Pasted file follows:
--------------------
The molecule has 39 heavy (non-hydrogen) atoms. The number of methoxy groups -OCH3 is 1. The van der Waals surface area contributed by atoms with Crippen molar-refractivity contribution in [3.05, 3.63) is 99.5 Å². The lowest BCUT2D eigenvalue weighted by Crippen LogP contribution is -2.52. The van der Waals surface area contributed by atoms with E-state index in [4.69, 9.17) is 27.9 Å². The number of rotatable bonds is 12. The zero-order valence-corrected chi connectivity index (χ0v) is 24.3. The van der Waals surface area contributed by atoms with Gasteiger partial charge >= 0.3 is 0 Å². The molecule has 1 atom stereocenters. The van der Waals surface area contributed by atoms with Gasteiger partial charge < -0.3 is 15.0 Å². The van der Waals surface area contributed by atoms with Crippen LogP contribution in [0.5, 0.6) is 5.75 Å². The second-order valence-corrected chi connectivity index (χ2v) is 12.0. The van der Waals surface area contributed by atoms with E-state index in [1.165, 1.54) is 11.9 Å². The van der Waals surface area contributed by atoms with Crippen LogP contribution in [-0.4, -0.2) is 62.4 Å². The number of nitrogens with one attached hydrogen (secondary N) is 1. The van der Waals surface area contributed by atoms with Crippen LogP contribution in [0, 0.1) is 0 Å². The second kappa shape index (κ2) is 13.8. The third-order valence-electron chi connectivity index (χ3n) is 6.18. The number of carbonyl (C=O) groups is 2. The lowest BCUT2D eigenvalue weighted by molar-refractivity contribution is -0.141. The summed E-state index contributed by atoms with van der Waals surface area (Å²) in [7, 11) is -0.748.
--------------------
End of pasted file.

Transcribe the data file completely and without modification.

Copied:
The molecule has 39 heavy (non-hydrogen) atoms. The number of methoxy groups -OCH3 is 1. The van der Waals surface area contributed by atoms with Crippen molar-refractivity contribution in [3.05, 3.63) is 99.5 Å². The lowest BCUT2D eigenvalue weighted by Crippen LogP contribution is -2.52. The van der Waals surface area contributed by atoms with E-state index in [4.69, 9.17) is 27.9 Å². The number of rotatable bonds is 12. The zero-order valence-corrected chi connectivity index (χ0v) is 24.3. The van der Waals surface area contributed by atoms with Gasteiger partial charge >= 0.3 is 0 Å². The molecule has 1 atom stereocenters. The van der Waals surface area contributed by atoms with Gasteiger partial charge < -0.3 is 15.0 Å². The van der Waals surface area contributed by atoms with Crippen LogP contribution in [0.5, 0.6) is 5.75 Å². The second-order valence-corrected chi connectivity index (χ2v) is 12.0. The van der Waals surface area contributed by atoms with E-state index in [1.165, 1.54) is 11.9 Å². The van der Waals surface area contributed by atoms with Crippen LogP contribution in [-0.4, -0.2) is 62.4 Å². The number of nitrogens with one attached hydrogen (secondary N) is 1. The van der Waals surface area contributed by atoms with Crippen LogP contribution in [0, 0.1) is 0 Å². The second kappa shape index (κ2) is 13.8. The third-order valence-electron chi connectivity index (χ3n) is 6.18. The number of carbonyl (C=O) groups is 2. The lowest BCUT2D eigenvalue weighted by molar-refractivity contribution is -0.141. The summed E-state index contributed by atoms with van der Waals surface area (Å²) in [7, 11) is -0.748.